And my low social need meant that as long as there was someone in the world who thought well of me, I felt no distress that many people did not think well of me. So I am happily a great skeptic: I don't believe in Jesus Christ, Mohammed, Karl Marx or the evils of dietary fat, salt and sugar. I actually doubt that there is such a thing as "healthy" food. Can you get more skeptical than that?
Wednesday, June 8, 2016
Paul and I both remember with great fondness a meatloaf that Jenny used to get from John the South African butcher
We have both had excellent meatloaves since but none were quite as good as the one we remember.
But I have just now discovered one that is very similar -- the same idea if not exactly the same
I got it from Aldi and attach a photo of the label
UPDATE: The next-day leftover meatloaf was of course heavenly in between two slices of well-buttered toast -- assisted by Mrs Ball's chutney
I went to my local Aldi next day and got the only meatloaf that was left there. If ever I have very privileged guests, I may cook it for them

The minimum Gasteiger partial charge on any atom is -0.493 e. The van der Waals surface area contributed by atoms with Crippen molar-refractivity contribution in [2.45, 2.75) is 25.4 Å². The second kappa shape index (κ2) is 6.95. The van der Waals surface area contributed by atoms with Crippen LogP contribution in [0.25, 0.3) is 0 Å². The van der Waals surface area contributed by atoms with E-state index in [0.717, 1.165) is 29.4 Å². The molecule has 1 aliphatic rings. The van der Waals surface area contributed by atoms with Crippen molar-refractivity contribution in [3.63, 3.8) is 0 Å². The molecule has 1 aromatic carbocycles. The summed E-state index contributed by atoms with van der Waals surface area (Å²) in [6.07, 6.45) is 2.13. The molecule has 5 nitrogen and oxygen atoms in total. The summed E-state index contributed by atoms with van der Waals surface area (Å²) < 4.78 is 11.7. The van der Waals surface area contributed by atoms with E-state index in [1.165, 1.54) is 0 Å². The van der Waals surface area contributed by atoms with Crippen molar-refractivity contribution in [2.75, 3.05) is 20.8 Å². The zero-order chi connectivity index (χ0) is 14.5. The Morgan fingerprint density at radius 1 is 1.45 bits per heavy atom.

I went to my local Aldi next day and got the only meatloaf that was left there. If ever I have very privileged guests, I may cook it for them
Tuesday, June 7, 2016
I gather that Joe has been "down the coast" -- only a couple of times in the two years he has been back from Canberra so he is no water baby now. But once he was.
Going "down the coast" is how Brisbane people describe a trip to the beaches in the far South of the State. It's about a one-hour drive. Brisbane shores are lined with mangroves.
When Joe was about 18 months there were a few of us in the above-ground swimming pool out the back at Faversham St when Jenny let Joe go downstairs to join us. He climbed the ladder, got to the top and promptly fell in. I had my eye glued on him however so I fished him out in a couple of seconds. After a big cry he was given to one of the girls to hold, which he clearly enjoyed.
Then next day something similar happened. He reached the top of the ladder and, being Mr Independence, cautiously tried to make his own way down the steps. But he still slipped in and again had to be rescued. But he clearly liked that pool.
And another time when he was about two, we were in the far North at one of the beaches -- Etty Bay, I think. So we took him into the water with us, which, again he clearly enjoyed. But when we got him out he was blue! He was freezing but was having too much fun to complain. We put him under the tap and that thawed him out. He liked being under the tap too.
Then there was a time a little later when we wanted to get him swimming lessons. So we took him to a local pool that had a kiddy section only about 3' deep (900mm). As soon as we put him in, there would be a big smile on his face and that smile stayed plastered on for all the time he was in there. He didn't learn to swim then, though. That happened when he went to school.